Phoebe Gormley is the founder of the bespoke women's tailor, Gormley & Gamble. She grew up in Bungay, Suffolk and attended Oakham in Rutland. The idea started with just Phoebe and now she has a team of three in her head office as well as makers across the UK. I spoke to Phoebe about being the first women's tailor on Savile Row...
Q:Where did the idea for Gormley & Gamble start? A:
I started interning on Savile Row aged 15, and have always been fascinated by tailoring. I enrolled to study Costume Design at university but felt so unstimulated and unenthused by the lack of contact time. I began to draw up business plans for a women’s only tailor and soon began to realise that as well as being a viable option, there was a real want and need for beautiful, bespoke classics for women. I submitted the business plan to my parents on a Friday, and by Monday was down in London looking for suppliers.
Q:Have you always been interested in fashion? A:
I do love clothes, and dressing women, however I think of G&G as more than just a fashion brand. We provide a whole experience for our customers; taking into account their entire lifestyle, not just wardrobe preferences.
Q:Whose been your most exciting client? A:
We have a lot of exciting clients, but in tailoring discretion is key; the trust between tailor and client is key. Having said that, one of my favourite clients is probably Donna Ida of Donna Ida Denim. We made her a blue velvet jacket and she rocks it with her signature jeans – they are amazing.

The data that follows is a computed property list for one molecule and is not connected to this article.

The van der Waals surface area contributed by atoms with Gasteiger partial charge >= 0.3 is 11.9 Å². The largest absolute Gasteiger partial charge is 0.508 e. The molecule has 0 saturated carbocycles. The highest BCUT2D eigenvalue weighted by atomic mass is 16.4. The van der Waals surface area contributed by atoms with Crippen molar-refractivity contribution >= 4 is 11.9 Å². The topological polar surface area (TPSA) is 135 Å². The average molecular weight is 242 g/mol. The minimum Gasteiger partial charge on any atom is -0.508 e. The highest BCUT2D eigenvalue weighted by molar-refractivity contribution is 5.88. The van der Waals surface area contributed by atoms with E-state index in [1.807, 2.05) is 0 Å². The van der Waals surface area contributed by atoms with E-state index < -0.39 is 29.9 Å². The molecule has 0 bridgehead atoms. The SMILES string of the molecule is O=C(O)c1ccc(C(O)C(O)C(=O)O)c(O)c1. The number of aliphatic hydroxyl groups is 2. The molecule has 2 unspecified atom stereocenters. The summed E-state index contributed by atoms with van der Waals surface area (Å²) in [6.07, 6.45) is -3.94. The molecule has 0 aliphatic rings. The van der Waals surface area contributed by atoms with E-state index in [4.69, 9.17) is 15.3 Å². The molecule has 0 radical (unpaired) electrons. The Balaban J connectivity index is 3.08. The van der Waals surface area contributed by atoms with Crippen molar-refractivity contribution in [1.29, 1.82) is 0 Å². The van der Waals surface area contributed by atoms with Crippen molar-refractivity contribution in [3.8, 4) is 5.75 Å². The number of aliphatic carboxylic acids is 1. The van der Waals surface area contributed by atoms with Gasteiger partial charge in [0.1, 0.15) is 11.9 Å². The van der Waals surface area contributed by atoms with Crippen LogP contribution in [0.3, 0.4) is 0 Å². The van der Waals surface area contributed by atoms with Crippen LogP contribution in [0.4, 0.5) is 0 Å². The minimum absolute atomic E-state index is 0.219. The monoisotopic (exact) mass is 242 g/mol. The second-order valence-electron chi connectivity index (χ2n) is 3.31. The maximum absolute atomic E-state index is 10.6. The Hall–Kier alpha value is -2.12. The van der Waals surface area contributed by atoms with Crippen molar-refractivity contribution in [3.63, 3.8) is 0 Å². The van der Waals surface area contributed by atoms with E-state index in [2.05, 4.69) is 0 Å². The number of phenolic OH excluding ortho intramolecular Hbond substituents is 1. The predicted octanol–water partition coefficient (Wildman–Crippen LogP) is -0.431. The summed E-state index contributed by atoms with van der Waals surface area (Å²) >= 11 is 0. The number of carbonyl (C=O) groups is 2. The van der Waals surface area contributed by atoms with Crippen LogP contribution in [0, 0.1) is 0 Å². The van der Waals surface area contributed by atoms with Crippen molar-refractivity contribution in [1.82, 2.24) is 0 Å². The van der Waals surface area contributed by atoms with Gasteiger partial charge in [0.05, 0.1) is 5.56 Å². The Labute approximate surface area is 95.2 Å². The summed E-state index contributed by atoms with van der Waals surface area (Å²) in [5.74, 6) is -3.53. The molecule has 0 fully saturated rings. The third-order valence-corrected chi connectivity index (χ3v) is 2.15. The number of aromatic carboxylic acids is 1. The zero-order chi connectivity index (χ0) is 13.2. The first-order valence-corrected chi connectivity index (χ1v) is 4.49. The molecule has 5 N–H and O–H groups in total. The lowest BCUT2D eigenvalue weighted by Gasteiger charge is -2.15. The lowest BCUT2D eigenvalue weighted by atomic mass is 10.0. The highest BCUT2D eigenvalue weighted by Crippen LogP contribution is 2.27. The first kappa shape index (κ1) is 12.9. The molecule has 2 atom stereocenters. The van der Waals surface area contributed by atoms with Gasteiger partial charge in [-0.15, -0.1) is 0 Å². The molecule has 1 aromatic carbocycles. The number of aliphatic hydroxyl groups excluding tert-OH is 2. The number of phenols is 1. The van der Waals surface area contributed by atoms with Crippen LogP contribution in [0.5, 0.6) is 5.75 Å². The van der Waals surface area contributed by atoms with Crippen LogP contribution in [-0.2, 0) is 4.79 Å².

Q:What’s your favourite item that you’ve designed/sold? A:
I have two favourite suits; one bright red evening tuxedo with spray-on trousers – I wore it in a photoshoot for Marie Claire. More recently I made myself a similar double breasted jacket in dusty pink with some flared trousers. It is so fun and I can’t wait to get it out in the summer.
Q:What experience does someone need to work for you? A:
We are very open-minded about experience levels and backgrounds. What I value more is someone who can demonstrate that they are a hard-worker and can think on their feet. We are a small and very busy team so an employee or intern needs to be able to manage their own time and work independantely.
Q:Where did you start university and why did you leave? A:
I went to Nottingham Trent University. I left because it was the complete opposite of what I expected. I wanted to be challenged and stimulated, but only ended up with 2 hours of lectures a week. That amount of contact time for the fees I was paying was absurd.
Q:Do you ever regret your decision to have left? A:
No, never! My life is so different to how it would have been if I stayed on. If I’d completed a degree I don’t know if I would have taken the leap into starting my own business.
Q:What’s the best thing about starting a business? A:
My customers. I love the women I get to meet and dress every day. I am so close to some of them now that they sit on my board of advisors.
Q:Where do you see yourself in 10 years’ time? A:
My ten year dream is to open my own store for female entrepreneurs. There are so many female-lead businesses out there that fall under the radar. A beautifully curated, central London department store would be an amazing platform to showcase some of the talent out there – across a variety of sectors.
Q:Advice to any entrepreneurial or fashion keen school leavers? A:
Ask for help! Make the most of your network and talk to people. The advice and experience of others has definitely shaped my company, and I wouldn’t be where I was okay if it wasn’t for the help of friends, parents and mentors.